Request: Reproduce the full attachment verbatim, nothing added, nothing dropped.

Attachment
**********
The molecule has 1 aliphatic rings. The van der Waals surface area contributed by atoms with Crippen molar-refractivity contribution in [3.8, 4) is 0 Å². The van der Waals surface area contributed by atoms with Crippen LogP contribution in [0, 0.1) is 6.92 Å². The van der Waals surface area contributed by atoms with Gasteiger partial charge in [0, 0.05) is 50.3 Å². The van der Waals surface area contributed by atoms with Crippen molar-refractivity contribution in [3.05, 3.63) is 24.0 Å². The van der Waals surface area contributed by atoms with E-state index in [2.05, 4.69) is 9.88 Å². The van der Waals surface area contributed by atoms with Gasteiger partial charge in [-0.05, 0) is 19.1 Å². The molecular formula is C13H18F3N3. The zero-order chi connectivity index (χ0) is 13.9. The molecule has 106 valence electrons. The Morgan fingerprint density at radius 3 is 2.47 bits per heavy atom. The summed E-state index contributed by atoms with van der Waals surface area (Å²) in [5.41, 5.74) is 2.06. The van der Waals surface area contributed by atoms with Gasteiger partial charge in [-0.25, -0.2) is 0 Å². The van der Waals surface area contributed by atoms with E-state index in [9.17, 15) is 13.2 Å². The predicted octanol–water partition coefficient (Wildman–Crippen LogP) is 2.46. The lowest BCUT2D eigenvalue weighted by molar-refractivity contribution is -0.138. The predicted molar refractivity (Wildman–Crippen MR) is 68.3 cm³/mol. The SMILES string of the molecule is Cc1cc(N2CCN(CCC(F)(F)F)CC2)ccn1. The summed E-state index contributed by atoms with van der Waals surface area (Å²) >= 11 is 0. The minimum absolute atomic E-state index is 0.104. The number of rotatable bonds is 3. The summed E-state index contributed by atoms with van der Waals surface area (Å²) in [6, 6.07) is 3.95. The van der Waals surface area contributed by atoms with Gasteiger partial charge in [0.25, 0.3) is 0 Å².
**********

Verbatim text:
The molecule has 1 aliphatic rings. The van der Waals surface area contributed by atoms with Crippen molar-refractivity contribution in [3.8, 4) is 0 Å². The van der Waals surface area contributed by atoms with Crippen LogP contribution in [0, 0.1) is 6.92 Å². The van der Waals surface area contributed by atoms with Gasteiger partial charge in [0, 0.05) is 50.3 Å². The van der Waals surface area contributed by atoms with Crippen molar-refractivity contribution in [3.05, 3.63) is 24.0 Å². The van der Waals surface area contributed by atoms with E-state index in [2.05, 4.69) is 9.88 Å². The van der Waals surface area contributed by atoms with Gasteiger partial charge in [-0.05, 0) is 19.1 Å². The molecular formula is C13H18F3N3. The zero-order chi connectivity index (χ0) is 13.9. The molecule has 106 valence electrons. The Morgan fingerprint density at radius 3 is 2.47 bits per heavy atom. The summed E-state index contributed by atoms with van der Waals surface area (Å²) in [5.41, 5.74) is 2.06. The van der Waals surface area contributed by atoms with Gasteiger partial charge in [-0.25, -0.2) is 0 Å². The van der Waals surface area contributed by atoms with E-state index in [9.17, 15) is 13.2 Å². The predicted octanol–water partition coefficient (Wildman–Crippen LogP) is 2.46. The lowest BCUT2D eigenvalue weighted by molar-refractivity contribution is -0.138. The predicted molar refractivity (Wildman–Crippen MR) is 68.3 cm³/mol. The SMILES string of the molecule is Cc1cc(N2CCN(CCC(F)(F)F)CC2)ccn1. The summed E-state index contributed by atoms with van der Waals surface area (Å²) >= 11 is 0. The minimum absolute atomic E-state index is 0.104. The number of rotatable bonds is 3. The summed E-state index contributed by atoms with van der Waals surface area (Å²) in [6, 6.07) is 3.95. The van der Waals surface area contributed by atoms with Gasteiger partial charge in [0.25, 0.3) is 0 Å².